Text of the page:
Because your humble scribe is neither a Wisconsinite nor a liberal progressive, he cheerfully concedes the intellectual high ground to those who claim it.
Progressives are-as they patiently explain it to us conservative dullards-the genetically endowed naturally brighter 10 percent who have accepted the burden. Rudyard Kipling called it "the white man's burden", but that's a subject I'll avoid by claiming a shortage of column inches here.
It must be tough governing us folks in the genetically deprived dimmer 90 percent, so I have to envy the brainpower needed to invent the really sharp label of the cheddarsphere as shorthand for their Netroots communications "cloud" across the "uppity" and "blue" 30th state, where the motto is Forward.
Now, the predominantly progressive public-employee educators of the cheddarsphere are on a "job action" (ya gotta envy the superior linguistic skills) for which they have closed classrooms, called in sick, and claimed that it's all for the children. I'm not as far over on the right-hand side of the I.Q. curve as these folks-and I just can't grasp how a money argument (pensions and health care) proves that they love their students.
Your scribe isn't a highly skilled historian either. He remembers strikes by such unions as carbuilders and railroaders, longshoremen and steelworkers, but no instance where strikers proclaimed their love for, say, locomotives or blast-furnaces-and not one where they proclaimed their own excellence, as educators now do (examples: Vermont State Education Commissioner Vilaseca, Rutland School Superintendent Moran) even though the actual statistics tell a different story.
None of the above industries demonstrates a 60 percent product-deficiency rate comparable to that shown by public education in the federal achievement tests scores-where about two thirds of all public-school students can't make proficient. Basically, the students can't function at grade level.
It is the job of teachers to get the kiddies to-at least-grade level. That's what my teachers did for me, and all my two-dozen-plus classmates, long ago; they never once self-labeled themselves as excellent even though they were.
Nor is your scribe a highly skilled statistician.
I turned to page 198 of the "2009 National Digest of Educational Statistics", where I found Table 135 illustrating that only 45 percent of Wisconsin's excellent teachers' 4th graders were able to make "proficient" in mathematics.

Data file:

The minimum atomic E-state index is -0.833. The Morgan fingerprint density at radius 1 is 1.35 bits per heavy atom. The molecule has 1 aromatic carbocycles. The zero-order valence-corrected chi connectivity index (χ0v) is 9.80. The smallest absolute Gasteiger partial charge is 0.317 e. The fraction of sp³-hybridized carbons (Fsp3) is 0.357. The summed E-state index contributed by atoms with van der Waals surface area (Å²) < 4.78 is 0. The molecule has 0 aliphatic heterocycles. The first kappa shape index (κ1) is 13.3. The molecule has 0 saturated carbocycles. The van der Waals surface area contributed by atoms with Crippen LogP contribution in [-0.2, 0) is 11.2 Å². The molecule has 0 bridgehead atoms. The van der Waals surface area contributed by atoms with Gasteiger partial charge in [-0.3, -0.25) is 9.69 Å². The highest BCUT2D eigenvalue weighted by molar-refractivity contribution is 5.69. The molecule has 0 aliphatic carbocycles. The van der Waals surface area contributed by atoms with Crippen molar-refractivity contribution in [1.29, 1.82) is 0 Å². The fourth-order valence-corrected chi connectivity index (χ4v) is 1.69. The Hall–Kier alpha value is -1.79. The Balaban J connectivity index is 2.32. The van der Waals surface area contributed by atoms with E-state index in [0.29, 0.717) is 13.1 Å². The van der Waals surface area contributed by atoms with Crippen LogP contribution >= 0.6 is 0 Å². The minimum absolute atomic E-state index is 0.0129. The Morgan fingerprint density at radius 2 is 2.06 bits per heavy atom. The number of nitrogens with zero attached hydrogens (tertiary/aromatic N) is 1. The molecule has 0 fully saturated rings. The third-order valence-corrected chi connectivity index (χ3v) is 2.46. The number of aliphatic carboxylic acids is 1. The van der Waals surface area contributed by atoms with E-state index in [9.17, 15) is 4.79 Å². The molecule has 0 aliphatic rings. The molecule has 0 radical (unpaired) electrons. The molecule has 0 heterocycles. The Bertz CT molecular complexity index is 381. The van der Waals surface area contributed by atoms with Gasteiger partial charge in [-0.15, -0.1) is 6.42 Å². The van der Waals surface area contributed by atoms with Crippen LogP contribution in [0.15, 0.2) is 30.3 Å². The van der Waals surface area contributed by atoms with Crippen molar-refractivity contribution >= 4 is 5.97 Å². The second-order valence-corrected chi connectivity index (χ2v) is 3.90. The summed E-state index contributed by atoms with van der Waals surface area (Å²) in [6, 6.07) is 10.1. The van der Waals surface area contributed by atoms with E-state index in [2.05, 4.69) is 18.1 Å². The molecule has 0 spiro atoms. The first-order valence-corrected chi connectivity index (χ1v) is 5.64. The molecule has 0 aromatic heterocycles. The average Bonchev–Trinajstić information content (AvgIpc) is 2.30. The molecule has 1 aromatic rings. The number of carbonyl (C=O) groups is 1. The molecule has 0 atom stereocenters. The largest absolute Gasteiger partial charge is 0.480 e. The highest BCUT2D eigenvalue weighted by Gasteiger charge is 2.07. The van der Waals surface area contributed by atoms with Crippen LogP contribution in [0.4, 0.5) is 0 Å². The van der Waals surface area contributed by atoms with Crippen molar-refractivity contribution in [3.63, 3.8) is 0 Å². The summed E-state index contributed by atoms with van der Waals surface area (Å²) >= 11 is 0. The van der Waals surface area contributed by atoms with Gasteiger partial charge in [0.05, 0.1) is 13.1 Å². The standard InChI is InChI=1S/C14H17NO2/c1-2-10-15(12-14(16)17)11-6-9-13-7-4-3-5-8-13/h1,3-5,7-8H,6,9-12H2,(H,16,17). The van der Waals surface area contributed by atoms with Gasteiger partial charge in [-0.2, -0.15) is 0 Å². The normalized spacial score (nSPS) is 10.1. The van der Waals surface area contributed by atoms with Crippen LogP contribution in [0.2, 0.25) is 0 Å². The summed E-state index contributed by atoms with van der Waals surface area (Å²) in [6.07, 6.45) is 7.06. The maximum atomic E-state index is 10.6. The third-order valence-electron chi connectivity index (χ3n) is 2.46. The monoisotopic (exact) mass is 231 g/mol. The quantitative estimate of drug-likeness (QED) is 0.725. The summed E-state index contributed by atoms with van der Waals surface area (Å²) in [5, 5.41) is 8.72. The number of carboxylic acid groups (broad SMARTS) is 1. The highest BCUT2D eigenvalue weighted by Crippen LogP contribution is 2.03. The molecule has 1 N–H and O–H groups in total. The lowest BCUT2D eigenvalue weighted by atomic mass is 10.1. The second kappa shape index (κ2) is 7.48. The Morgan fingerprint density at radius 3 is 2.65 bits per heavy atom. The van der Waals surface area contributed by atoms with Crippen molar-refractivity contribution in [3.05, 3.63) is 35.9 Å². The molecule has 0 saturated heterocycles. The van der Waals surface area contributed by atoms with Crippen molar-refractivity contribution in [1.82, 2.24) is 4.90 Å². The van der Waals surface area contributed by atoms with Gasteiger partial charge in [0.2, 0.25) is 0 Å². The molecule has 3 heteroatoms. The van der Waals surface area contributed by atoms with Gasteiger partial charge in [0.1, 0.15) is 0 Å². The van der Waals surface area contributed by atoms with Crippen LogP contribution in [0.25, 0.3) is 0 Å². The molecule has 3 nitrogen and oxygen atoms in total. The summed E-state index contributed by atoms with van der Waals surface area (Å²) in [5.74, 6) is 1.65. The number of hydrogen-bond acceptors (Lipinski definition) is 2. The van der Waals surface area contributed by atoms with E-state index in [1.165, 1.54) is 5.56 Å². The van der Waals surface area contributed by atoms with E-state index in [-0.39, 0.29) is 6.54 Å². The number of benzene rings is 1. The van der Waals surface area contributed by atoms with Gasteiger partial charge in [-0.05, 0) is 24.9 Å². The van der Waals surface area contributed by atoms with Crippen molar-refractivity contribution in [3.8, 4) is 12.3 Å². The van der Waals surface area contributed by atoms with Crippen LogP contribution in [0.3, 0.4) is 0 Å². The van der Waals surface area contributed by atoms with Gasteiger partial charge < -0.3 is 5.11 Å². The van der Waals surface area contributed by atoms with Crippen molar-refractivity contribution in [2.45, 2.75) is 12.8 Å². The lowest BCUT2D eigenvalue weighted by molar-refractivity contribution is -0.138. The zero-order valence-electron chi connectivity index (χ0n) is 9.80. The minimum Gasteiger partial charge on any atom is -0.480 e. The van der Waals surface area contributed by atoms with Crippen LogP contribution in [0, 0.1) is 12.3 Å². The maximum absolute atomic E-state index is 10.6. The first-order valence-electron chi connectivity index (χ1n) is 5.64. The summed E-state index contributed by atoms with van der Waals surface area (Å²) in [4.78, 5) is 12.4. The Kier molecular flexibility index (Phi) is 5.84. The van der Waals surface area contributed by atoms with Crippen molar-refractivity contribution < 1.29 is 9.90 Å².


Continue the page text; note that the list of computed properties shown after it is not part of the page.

In 2007, the fourth grade group (see Table 123) did even less well in reading at 37 percent proficient, and the 8th graders came in marginally lower at 34 percent (maybe that parental pre-K effort had worn off?).
How do you rate a locomotive engineer who brings fewer than half his trains to their expected destination-or-in student achievement test terms, with scores of about 250 out of 500?
Part of the school solution is to self-label as excellent professionals who "love" their students and "make a difference" at least for about a third of their young charges. All these assertions showed up on posters in the Wisconsin State House rotunda last week.
Another part is to purchase, deploy, and publicize the better results from easier tests. All states except Nebraska perform this bit of legerdemain.
Some states, such as Vermont, have been through several different tests in the search for the one exam which will produce the seemingly best student scores. (It's like trying on a winter hat that looks good in the mirror but doesn't cover your ears.)
And the third part is to change the subject-directing classroom investment, time, and teacher energy away from the dull and repetitive (for adults) basics of reading and counting, which haven't changed much to newer and more interesting (for adults) subjects such as paper v. plastic when shopping, variations of marriage, diversity in the classroom, and modes of governance and transfer payments.
An instructor can't mold young minds as much just teaching them to handle letters and numbers. But he or she can instead introducing them to the really important stuff: wealth and power through social engineering. It's on this topic that one can really "make a difference".
It was this topic which motivated Wisconsin teachers to bring their students with them to their state house job action.
What a deal: Official doctors' falsified medical excuses for the adults and extra credit and no quizzes for the minors. But it's the next-to-last which will have the most definitive effect on public education wherever pursued. Case in point: the continuing educator fascination with socio-economic-integration in the classrooms of the Burlington School District.
This scribe isn't an investigative reporter, and was blissfully unaware until quite recently of the travels (your tax dollars at work) of Superintendent Jeanne Collins to the District of Columbia for an early summer national consortium on S-E school integration.
On her blog last week, Collins described it thus: "SEI is a tool for increasing student achievement through ensuring demographically balanced schools." Eh?
The SEIconference sponsor was the Century Foundation, which, on its present website characterizes the Wisconsin State House situation as "a war on unions".
Its governance/education leanings are fun to read, but ultimately harmless in that adult viewers can evaluate and accept (or not) their arguments.
More harmful to the community is the educator assertion that student achievement is improved by busing and mixing. Recent history furnishes rather different empirical evidence.
More next week.
Former Vermonter Martin Harris lives in Tennessee.